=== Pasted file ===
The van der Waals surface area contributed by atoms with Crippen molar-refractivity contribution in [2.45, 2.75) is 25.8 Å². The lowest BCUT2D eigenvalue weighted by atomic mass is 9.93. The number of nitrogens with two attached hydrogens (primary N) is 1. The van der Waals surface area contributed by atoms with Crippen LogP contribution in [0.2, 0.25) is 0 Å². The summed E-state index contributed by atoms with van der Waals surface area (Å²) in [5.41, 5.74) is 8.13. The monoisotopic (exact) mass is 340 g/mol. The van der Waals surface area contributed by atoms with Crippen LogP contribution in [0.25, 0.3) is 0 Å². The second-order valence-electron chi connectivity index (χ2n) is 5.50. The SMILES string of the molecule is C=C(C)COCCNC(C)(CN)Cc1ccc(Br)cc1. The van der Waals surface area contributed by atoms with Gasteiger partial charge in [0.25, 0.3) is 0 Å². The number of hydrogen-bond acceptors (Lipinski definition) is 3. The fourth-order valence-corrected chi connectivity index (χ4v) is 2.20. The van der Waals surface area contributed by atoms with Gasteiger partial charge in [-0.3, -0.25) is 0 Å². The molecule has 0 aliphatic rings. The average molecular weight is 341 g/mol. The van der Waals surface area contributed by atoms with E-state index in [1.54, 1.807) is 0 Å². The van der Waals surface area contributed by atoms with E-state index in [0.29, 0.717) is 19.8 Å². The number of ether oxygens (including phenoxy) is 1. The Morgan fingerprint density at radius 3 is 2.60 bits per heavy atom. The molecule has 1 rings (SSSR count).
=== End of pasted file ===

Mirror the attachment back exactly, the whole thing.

The van der Waals surface area contributed by atoms with Crippen molar-refractivity contribution in [2.45, 2.75) is 25.8 Å². The lowest BCUT2D eigenvalue weighted by atomic mass is 9.93. The number of nitrogens with two attached hydrogens (primary N) is 1. The van der Waals surface area contributed by atoms with Crippen LogP contribution in [0.2, 0.25) is 0 Å². The summed E-state index contributed by atoms with van der Waals surface area (Å²) in [5.41, 5.74) is 8.13. The monoisotopic (exact) mass is 340 g/mol. The van der Waals surface area contributed by atoms with Crippen LogP contribution in [0.25, 0.3) is 0 Å². The second-order valence-electron chi connectivity index (χ2n) is 5.50. The SMILES string of the molecule is C=C(C)COCCNC(C)(CN)Cc1ccc(Br)cc1. The van der Waals surface area contributed by atoms with Gasteiger partial charge in [0.25, 0.3) is 0 Å². The number of hydrogen-bond acceptors (Lipinski definition) is 3. The fourth-order valence-corrected chi connectivity index (χ4v) is 2.20. The van der Waals surface area contributed by atoms with Gasteiger partial charge in [-0.3, -0.25) is 0 Å². The molecule has 0 aliphatic rings. The average molecular weight is 341 g/mol. The van der Waals surface area contributed by atoms with E-state index in [1.54, 1.807) is 0 Å². The van der Waals surface area contributed by atoms with E-state index in [0.29, 0.717) is 19.8 Å². The number of ether oxygens (including phenoxy) is 1. The Morgan fingerprint density at radius 3 is 2.60 bits per heavy atom. The molecule has 1 rings (SSSR count).